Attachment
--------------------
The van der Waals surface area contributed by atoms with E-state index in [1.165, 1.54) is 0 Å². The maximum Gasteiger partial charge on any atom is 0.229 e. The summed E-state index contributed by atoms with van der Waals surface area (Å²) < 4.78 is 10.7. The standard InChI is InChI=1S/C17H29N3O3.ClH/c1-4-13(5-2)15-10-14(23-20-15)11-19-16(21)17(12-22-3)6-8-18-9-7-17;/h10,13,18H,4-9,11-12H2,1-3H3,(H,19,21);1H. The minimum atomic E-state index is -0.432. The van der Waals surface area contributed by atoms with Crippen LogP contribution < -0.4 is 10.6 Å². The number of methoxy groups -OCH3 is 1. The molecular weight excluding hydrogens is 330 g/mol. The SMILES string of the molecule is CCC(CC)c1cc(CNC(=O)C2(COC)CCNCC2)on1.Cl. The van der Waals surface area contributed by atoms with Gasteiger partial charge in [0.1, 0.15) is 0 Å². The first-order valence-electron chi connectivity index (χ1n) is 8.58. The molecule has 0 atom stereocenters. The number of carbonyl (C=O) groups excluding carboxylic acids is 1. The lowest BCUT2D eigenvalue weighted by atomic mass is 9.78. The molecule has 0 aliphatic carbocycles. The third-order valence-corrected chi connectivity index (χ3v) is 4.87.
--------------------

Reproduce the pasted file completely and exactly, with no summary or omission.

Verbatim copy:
The van der Waals surface area contributed by atoms with E-state index in [1.165, 1.54) is 0 Å². The maximum Gasteiger partial charge on any atom is 0.229 e. The summed E-state index contributed by atoms with van der Waals surface area (Å²) < 4.78 is 10.7. The standard InChI is InChI=1S/C17H29N3O3.ClH/c1-4-13(5-2)15-10-14(23-20-15)11-19-16(21)17(12-22-3)6-8-18-9-7-17;/h10,13,18H,4-9,11-12H2,1-3H3,(H,19,21);1H. The minimum atomic E-state index is -0.432. The van der Waals surface area contributed by atoms with Crippen LogP contribution < -0.4 is 10.6 Å². The number of methoxy groups -OCH3 is 1. The molecular weight excluding hydrogens is 330 g/mol. The SMILES string of the molecule is CCC(CC)c1cc(CNC(=O)C2(COC)CCNCC2)on1.Cl. The van der Waals surface area contributed by atoms with Gasteiger partial charge in [0.1, 0.15) is 0 Å². The first-order valence-electron chi connectivity index (χ1n) is 8.58. The molecule has 0 atom stereocenters. The number of carbonyl (C=O) groups excluding carboxylic acids is 1. The lowest BCUT2D eigenvalue weighted by atomic mass is 9.78. The molecule has 0 aliphatic carbocycles. The third-order valence-corrected chi connectivity index (χ3v) is 4.87.